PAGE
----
Twisted copper revolution
David Kight explains why the digital subscriber line will change working lives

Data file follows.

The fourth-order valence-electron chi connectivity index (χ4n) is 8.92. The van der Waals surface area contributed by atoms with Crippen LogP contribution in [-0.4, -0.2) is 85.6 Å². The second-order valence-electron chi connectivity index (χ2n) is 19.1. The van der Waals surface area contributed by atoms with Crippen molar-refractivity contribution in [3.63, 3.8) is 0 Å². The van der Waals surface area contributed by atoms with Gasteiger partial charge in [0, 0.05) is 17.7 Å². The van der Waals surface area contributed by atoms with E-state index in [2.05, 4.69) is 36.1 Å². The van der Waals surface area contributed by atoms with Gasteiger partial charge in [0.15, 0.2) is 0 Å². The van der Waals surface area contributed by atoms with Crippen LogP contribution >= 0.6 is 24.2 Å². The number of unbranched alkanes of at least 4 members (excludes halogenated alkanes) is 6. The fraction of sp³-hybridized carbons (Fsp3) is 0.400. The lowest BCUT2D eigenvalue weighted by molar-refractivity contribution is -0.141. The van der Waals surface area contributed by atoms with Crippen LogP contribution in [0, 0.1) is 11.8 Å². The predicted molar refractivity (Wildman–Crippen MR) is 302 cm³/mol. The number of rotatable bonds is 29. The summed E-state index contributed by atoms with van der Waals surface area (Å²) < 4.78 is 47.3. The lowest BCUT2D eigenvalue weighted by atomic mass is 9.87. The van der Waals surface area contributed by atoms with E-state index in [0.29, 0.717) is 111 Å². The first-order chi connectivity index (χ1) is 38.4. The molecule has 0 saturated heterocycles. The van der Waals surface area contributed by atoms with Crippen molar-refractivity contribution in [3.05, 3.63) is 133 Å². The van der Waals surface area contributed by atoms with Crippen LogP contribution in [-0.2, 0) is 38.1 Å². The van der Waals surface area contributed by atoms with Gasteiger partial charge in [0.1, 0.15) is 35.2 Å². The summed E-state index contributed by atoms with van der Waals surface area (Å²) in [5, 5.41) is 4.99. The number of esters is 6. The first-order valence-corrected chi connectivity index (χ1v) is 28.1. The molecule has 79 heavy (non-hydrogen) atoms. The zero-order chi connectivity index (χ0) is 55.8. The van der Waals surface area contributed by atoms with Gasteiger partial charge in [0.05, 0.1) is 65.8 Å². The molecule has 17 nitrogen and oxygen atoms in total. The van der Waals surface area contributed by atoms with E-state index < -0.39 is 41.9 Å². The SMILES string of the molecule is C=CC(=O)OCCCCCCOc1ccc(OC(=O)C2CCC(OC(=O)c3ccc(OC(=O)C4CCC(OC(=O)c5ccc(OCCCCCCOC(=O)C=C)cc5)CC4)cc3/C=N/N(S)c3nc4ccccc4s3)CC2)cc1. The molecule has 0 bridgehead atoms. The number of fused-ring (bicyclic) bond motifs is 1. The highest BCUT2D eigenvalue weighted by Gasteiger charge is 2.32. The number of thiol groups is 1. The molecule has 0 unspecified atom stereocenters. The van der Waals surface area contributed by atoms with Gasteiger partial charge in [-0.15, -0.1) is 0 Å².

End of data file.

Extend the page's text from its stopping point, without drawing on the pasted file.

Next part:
Outside the safe office environment, accessing your documents or research materials via the internet can be frustrating. Although many firms now recognise that much legal work can be done from home, the practicalities of linking users with a firm’s data has presented a real hindrance. But with the advent of digital subscriber line (DSL), this should change.DSL transmits digital information over ordinary copper telephone lines turning them into high-speed data links. Typically, individual connections will provide from 512 Kbps to two Mbps downstream and about 256 Kbps upstream, enabling customers to download information at between 10 and 20 times the speed of a conventional modem.The good news for DSL customers is that unlike the ordinary phone system or ISDN, your connection is always on, with no dial-up time. Charging is via a monthly fee of about £50 plus VAT, and there are no additional call charges for calls to the internet. Using the same connection, customers will be able to make and receive telephone calls or faxes while they are online, although these will be billed at the normal rate.The system is ideal for lawyers who wish to tap into their firms’ document-creation packages, online know-how databases or to access online dealrooms. It will enhance significantly existing services such as video-conferencing and online education and enable users to download information, images, video clips or graphics almost instantly.One complaint is that providers will insist that they are used as the customer’s internet service provider (ISP). In other words, it will be necessary to access services by passing briefly through the provider’s portal. BT will, for example, make content available from Reuters, FT.com and Prestel Online. BT also plans to offer legal information from Desktop Lawyer. Other providers will no doubt offer a different range of content.It will not take long for the system to spread beyond relatively fixed PCs, enabling lawyers to access their materials on the move. In the medium term it will be delivered seamlessly over multiple devices and technologies – providing customers with access to their chosen content and applications through their WAP phone, organiser, laptop or TV.www.openworld.com www.whatis.com
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